George Washington Papers

To George Washington from Colonel Charles Harrison, 20 April 1777

From Colonel Charles Harrison

Virga York Town April 20th 1777.


It has been very industriously propagated by some Ill-designing Persons, that the Artillery pay was reduced; which has occationed a deal of uneasiness in a measure throughout the Corps; (Commissioned Officers excluded.) On a representation of the matter to Brigadier General Lewis, he concurred with me in Opinion that it was highly necessary to dispatch an Express to your Excellency to know your establishment.

I must by no means omit informing you there was one of the finest Companies I ever saw, inlisted for the use of this State, taken into Continental Service, by General Lee, and continued to receive pay agreable to the establishment of this State, till the last pay Day: which, as the most ready method to Dicipline the whole Battalion, have carefully distributed amongst the nine new raised. Should you think proper to establish their former pay, I flatter myself, it will in the course of a few Weeks (should the welcome summon arrive) be in my power to March to the assistance of my General at the Head of a fine Body of Men.

As a majority of us, are raw, and unacquainted with our duty, we most earnestly Wish to be removed to some place of improvement. To obviate a grand difficulty, I propose having my Men innoculated by Companies immediately, & hope it will meet with your approbation.

I returned a few Weeks past from Colo. Zanes’ Furnace, and from my little knowledge of mettle, think his equal to Brass for Ordnance; could Wish your approbation to make an experiment.1

Inclosed you will receive a return of the State of my Battalion; & also the established pay of the Company of Artillery raised for the use of this State.2 Must now conclude with Wishing you success in all your undertakings, & Wish you also, most sincerely, a long series of Health. I beg leave to subscribe myself, Your Excellencys mo: obt hble Servt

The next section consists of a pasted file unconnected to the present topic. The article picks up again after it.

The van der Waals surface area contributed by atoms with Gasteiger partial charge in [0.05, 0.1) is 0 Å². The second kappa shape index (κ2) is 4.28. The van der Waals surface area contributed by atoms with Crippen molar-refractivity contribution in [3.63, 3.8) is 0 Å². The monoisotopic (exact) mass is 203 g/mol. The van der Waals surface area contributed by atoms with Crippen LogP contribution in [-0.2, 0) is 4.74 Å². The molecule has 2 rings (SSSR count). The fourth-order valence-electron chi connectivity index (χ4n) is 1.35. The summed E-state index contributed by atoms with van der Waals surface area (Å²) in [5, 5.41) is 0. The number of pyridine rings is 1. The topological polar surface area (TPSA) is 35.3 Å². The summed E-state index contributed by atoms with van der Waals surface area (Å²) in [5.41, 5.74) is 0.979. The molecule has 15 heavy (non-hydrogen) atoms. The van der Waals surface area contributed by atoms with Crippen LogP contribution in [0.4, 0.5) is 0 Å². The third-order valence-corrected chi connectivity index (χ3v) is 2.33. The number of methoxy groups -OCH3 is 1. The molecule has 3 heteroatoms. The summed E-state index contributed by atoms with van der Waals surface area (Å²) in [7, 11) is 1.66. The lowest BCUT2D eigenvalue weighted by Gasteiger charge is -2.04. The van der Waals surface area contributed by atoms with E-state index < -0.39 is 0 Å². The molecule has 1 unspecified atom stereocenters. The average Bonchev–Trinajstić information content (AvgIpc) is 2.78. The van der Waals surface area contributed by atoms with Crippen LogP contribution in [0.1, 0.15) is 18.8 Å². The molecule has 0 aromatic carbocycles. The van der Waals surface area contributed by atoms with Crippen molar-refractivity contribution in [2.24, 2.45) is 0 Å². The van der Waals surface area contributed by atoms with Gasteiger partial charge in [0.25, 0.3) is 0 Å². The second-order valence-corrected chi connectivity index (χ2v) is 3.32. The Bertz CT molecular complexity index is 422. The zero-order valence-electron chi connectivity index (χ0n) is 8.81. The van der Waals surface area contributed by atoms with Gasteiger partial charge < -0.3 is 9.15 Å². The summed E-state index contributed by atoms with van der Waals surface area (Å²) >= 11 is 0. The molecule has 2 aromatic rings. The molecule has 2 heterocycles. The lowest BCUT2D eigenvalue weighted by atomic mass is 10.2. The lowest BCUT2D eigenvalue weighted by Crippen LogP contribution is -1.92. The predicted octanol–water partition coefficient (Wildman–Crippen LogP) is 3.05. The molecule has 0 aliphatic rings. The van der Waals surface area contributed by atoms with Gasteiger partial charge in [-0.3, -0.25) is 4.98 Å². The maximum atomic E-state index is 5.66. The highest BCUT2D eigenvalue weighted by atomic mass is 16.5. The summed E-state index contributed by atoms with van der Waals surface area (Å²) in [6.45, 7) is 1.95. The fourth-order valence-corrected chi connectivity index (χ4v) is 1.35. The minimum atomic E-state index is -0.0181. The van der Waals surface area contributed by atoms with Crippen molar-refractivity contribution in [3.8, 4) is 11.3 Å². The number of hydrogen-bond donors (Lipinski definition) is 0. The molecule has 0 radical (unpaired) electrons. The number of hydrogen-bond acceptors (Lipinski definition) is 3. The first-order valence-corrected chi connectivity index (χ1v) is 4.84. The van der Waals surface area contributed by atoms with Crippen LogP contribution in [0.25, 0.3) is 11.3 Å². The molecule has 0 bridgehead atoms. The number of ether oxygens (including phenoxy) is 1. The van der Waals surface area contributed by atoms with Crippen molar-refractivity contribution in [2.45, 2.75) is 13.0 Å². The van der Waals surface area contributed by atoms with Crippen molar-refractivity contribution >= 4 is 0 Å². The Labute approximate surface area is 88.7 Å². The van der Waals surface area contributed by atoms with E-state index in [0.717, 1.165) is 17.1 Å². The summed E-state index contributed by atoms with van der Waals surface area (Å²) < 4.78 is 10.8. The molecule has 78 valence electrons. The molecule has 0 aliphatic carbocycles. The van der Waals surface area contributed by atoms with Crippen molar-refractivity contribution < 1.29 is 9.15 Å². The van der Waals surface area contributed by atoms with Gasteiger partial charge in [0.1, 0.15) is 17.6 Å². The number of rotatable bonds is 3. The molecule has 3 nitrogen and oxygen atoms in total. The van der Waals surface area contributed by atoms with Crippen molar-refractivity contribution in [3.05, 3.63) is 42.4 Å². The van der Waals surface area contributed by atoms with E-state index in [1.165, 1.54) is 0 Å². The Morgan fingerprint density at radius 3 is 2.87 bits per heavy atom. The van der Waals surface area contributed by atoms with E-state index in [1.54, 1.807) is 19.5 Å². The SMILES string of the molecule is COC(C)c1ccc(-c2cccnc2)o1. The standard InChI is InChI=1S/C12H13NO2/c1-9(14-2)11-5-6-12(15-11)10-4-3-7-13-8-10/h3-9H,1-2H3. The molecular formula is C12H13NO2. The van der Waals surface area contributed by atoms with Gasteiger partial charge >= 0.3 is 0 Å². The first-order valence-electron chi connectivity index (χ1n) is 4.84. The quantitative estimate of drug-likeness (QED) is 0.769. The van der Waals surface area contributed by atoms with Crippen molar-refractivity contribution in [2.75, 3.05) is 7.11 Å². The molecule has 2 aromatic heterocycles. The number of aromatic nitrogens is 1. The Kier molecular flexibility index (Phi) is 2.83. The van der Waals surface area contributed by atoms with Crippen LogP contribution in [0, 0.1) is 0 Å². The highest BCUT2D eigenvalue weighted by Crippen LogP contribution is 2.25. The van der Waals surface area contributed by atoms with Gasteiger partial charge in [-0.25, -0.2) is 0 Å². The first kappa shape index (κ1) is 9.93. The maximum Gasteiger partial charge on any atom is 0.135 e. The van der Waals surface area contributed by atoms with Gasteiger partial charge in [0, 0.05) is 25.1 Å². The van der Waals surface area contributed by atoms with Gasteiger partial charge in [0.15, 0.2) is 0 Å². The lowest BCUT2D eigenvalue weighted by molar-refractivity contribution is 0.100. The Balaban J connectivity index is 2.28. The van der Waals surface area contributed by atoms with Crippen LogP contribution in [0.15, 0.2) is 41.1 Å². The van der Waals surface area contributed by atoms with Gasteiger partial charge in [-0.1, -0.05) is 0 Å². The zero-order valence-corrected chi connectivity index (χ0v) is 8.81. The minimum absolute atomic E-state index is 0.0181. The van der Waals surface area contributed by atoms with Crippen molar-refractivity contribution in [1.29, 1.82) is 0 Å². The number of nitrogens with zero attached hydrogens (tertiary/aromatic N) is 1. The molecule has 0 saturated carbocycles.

Charles Harrison


1Isaac Zane, Jr. (1743–1795), a Philadelphia Quaker who had moved to the Shenandoah Valley about 1767, owned and operated the Marlboro Iron Works about twelve miles south of Winchester, Virginia. During the war years Zane manufactured four- and six-pound cannon, shot, kettles, salt pans, and stoves for the American forces. He also served in the House of Burgesses from 1773 to 1776, the Virginia conventions from 1774 to 1776, and the general assembly from 1776 to 1795.

2These enclosures have not been identified. The daily pay rates for the state artillery company authorized by the Virginia convention on 11 Jan. 1776 were 8s. for the captain, 6s. for lieutenants, 4s. for the sergeant, 3s. for bombardiers, 2s. 6d. for gunners, and 2s. for matrosses (9 Hening 83; see also Scribner and Tarter, Revolutionary Virginia description begins William J. Van Schreeven et al., eds. Revolutionary Virginia: The Road to Independence. A Documentary Record. 7 vols. Charlottesville, Va., 1973–83. description ends , 5:378, 383).

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